61 out of 410 days: Still at It

I can tell that two months in to this sabbatical I’ve fully adopted research as my primary occupation. I wake up thinking about coins, sometimes in the middle of the night, usually quite happily in the morning. Whenever I relax, I just default to thinking about coins. A happy obsession. [Except when I wake up with the cold sweat panic that the book won’t ever be done, but as SDA says I just need something to worry about. If I’m anxious there must be a reason.]

I get frustrated with the slow progress. SDA says if there is progress (which there is!), don’t question the process. I wonder if I don’t need a bit of Zen, one foot in front of the other. I might be losing the individual trees for the forest. I see my job as the whole of the series and thus as I find anything relevant at all for the project I feel I need to capture it and file it away for later. This is exhausting. I constantly have to refind my place. I want a more one-foot-in-front-of-the-other – what will help me write the next sentence? – approach. Inspiration, and curiosity, and a continuous investment of time and energy all seem to be present but I could do with more focus.

Two things made me very happy with the process. 1) The engaging comments here on the blog. and 2) Finding I trust Drummond’s article on Sulla’s augurship enough that I can move on with my writing and just cite him. Both are nice reminders that we can’t do all the work ourselves. We need our colleagues to point things out and also to provide many of the answers.

The other thing that makes me happy is giving up the idea of weekends. Crazy, right? It means I don’t have to stop and restart and upset any momentum. And, there is always tomorrow to move the project forward. Some how its liberating. Good thing I like the work.

Bocchus Monument, Sulla’s Monuments

Hölscher in 1980 proposed that this monument was the base of the Bocchus Monument, so well known from literary descriptions (Plutarch, Marius 32,  Sulla 6).  The best discussion of the literary sources is Mackay.  If this is true the statues on the top of this base would look something like this:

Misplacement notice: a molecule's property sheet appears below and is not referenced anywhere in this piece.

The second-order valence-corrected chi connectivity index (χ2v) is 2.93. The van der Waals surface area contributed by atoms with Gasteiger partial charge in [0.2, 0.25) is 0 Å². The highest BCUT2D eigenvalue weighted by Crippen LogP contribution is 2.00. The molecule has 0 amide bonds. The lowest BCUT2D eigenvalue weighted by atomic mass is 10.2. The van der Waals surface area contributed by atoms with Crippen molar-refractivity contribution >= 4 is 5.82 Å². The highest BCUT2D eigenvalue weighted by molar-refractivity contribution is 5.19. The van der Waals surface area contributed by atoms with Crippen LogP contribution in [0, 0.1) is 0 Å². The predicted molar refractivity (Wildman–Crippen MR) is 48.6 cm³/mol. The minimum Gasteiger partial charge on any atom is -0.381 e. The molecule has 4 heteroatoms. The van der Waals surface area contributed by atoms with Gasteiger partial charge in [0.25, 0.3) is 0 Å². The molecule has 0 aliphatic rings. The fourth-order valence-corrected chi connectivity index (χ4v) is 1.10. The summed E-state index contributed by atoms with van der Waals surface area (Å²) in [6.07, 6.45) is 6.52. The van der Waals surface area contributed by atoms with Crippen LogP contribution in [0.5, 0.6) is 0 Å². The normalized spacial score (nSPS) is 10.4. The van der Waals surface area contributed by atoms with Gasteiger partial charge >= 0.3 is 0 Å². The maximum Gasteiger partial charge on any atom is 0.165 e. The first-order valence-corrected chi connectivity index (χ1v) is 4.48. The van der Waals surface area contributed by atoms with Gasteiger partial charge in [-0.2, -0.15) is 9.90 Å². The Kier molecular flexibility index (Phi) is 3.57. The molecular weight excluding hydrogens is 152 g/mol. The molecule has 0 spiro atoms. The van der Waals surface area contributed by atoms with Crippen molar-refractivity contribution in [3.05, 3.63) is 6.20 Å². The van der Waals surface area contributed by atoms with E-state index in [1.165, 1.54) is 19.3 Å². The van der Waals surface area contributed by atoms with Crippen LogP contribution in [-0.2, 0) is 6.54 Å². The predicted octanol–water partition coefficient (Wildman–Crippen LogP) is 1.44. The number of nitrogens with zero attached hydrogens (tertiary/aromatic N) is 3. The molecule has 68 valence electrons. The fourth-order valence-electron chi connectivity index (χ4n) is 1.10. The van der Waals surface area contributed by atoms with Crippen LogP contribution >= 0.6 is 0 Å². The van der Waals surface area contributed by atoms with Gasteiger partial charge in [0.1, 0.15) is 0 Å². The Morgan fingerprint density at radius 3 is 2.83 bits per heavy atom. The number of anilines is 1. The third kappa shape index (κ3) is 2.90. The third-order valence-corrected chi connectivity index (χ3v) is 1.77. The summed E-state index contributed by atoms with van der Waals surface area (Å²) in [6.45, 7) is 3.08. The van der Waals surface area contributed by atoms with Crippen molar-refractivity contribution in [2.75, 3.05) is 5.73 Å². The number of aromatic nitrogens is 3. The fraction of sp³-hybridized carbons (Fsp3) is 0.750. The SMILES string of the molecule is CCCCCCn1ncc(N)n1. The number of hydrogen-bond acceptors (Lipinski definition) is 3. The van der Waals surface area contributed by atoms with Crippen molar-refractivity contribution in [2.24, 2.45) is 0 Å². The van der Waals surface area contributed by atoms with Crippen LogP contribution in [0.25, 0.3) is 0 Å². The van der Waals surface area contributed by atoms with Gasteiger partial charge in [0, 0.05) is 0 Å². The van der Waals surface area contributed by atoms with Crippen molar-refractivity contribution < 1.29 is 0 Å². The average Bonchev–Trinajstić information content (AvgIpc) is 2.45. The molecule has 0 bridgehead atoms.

Reverse Image

This coin was struck by Sulla’s son, Faustus and probably copied his father’s seal ring (cf. Marius 10, Sulla 3).  So far so good by way of background.  It has been suggested that the base is not the original base BUT was restored after Sulla’s return.  The logic being that Marius would not have let such an offensive monument remain standing when he controlled the city.  The two trophies of the relief are seen as representations of the Sullan trophies of Chaeronea (again see Mackay, link above), just like on this coin:

Reverse Image

[There is also a regular denarius with the same design, but I am showing the aureus because it’s prettier.]  This image is also associated with a Sullan seal ring by Crawford based on Dio 43.18.3 and the iconography is also seen on the Athenian New Style Tetradrachms (BM specimen):


Already Crawford brought in the Sant’Omobono relief into the discussion, with reference to the other block:

He sees an analogy between the two wreaths hanging out from the palm branch and the two trophies.  I’m interested in same detail but because of how it echoes the iconographic strategy of a later coin type (Pompeian?).



Notice how the four wreaths hang from the palm branch to presumably symbolize multiple victories.  And, NOW, as I type this and check my RRC entry for 436/1, I see that Crawford saw the exact same connection…. [Insert footsteps-of-giants sentiment here.]

Not everyone thinks the Sant’Omobono Reliefs are the Bocchus Monument.  Detractors include: Hafner German. – Zu den vermeintlich sullanischen Waffenreliefs von S. Omobono. Rivista di archeologia 1989 XIII : 46-54 and Alexander Thein’s unpublished dissertation on Sulla of 2002.  Another dissenting opinion is  Reusser, C. 1993, Der Fidestempel auf dem Kapitol in Rom und seine Ausstattung: ein Beitrag zu den Ausgrabungen an der Via delMare und um das Kapitol 1926–1943, Rome, p. 121-37.

Santangelo gives a concise up-to-date survey of the literature and its conclusions (p. 2-3, n. 7), but also see his later discussion at  p. 206.

Minor reference updates 27 August 2013 & 16 June 2014

2/15/2016 addition:

Flower, Art of Forgetting, p. 113: